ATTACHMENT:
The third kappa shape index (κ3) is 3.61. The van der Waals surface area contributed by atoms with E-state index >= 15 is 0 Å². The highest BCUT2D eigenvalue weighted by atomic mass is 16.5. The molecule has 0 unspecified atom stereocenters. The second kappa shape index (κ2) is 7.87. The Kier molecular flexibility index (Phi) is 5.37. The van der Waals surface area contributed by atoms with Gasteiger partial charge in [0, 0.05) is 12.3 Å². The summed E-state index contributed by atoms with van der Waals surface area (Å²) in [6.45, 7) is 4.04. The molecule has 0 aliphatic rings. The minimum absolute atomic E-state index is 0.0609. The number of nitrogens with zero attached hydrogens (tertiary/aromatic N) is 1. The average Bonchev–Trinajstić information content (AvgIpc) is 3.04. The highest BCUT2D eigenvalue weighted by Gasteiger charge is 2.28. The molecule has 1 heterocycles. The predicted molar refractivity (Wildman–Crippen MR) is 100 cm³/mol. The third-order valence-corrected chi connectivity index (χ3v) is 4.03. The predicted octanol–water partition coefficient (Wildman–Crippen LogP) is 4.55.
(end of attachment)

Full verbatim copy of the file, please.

The third kappa shape index (κ3) is 3.61. The van der Waals surface area contributed by atoms with E-state index >= 15 is 0 Å². The highest BCUT2D eigenvalue weighted by atomic mass is 16.5. The molecule has 0 unspecified atom stereocenters. The second kappa shape index (κ2) is 7.87. The Kier molecular flexibility index (Phi) is 5.37. The van der Waals surface area contributed by atoms with Gasteiger partial charge in [0, 0.05) is 12.3 Å². The summed E-state index contributed by atoms with van der Waals surface area (Å²) in [6.45, 7) is 4.04. The molecule has 0 aliphatic rings. The minimum absolute atomic E-state index is 0.0609. The number of nitrogens with zero attached hydrogens (tertiary/aromatic N) is 1. The average Bonchev–Trinajstić information content (AvgIpc) is 3.04. The highest BCUT2D eigenvalue weighted by Gasteiger charge is 2.28. The molecule has 1 heterocycles. The predicted molar refractivity (Wildman–Crippen MR) is 100 cm³/mol. The third-order valence-corrected chi connectivity index (χ3v) is 4.03. The predicted octanol–water partition coefficient (Wildman–Crippen LogP) is 4.55.